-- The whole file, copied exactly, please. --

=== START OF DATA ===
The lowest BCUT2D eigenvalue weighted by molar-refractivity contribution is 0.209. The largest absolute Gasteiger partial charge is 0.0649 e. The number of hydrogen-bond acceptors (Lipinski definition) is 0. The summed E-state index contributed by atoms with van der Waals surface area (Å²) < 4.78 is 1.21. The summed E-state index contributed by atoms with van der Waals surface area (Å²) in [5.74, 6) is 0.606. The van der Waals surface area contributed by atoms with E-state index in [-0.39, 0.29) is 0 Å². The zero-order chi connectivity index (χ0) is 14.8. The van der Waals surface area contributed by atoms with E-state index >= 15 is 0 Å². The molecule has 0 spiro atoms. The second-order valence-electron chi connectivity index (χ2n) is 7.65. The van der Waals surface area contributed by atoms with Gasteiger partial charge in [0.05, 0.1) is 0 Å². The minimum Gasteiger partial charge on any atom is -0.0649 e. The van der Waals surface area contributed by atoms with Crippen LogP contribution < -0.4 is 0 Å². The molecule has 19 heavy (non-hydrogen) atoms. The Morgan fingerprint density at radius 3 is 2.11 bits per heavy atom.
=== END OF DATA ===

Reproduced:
The lowest BCUT2D eigenvalue weighted by molar-refractivity contribution is 0.209. The largest absolute Gasteiger partial charge is 0.0649 e. The number of hydrogen-bond acceptors (Lipinski definition) is 0. The summed E-state index contributed by atoms with van der Waals surface area (Å²) < 4.78 is 1.21. The summed E-state index contributed by atoms with van der Waals surface area (Å²) in [5.74, 6) is 0.606. The van der Waals surface area contributed by atoms with E-state index in [-0.39, 0.29) is 0 Å². The zero-order chi connectivity index (χ0) is 14.8. The van der Waals surface area contributed by atoms with E-state index >= 15 is 0 Å². The molecule has 0 spiro atoms. The second-order valence-electron chi connectivity index (χ2n) is 7.65. The van der Waals surface area contributed by atoms with Gasteiger partial charge in [0.05, 0.1) is 0 Å². The minimum Gasteiger partial charge on any atom is -0.0649 e. The van der Waals surface area contributed by atoms with Crippen LogP contribution < -0.4 is 0 Å². The molecule has 19 heavy (non-hydrogen) atoms. The Morgan fingerprint density at radius 3 is 2.11 bits per heavy atom.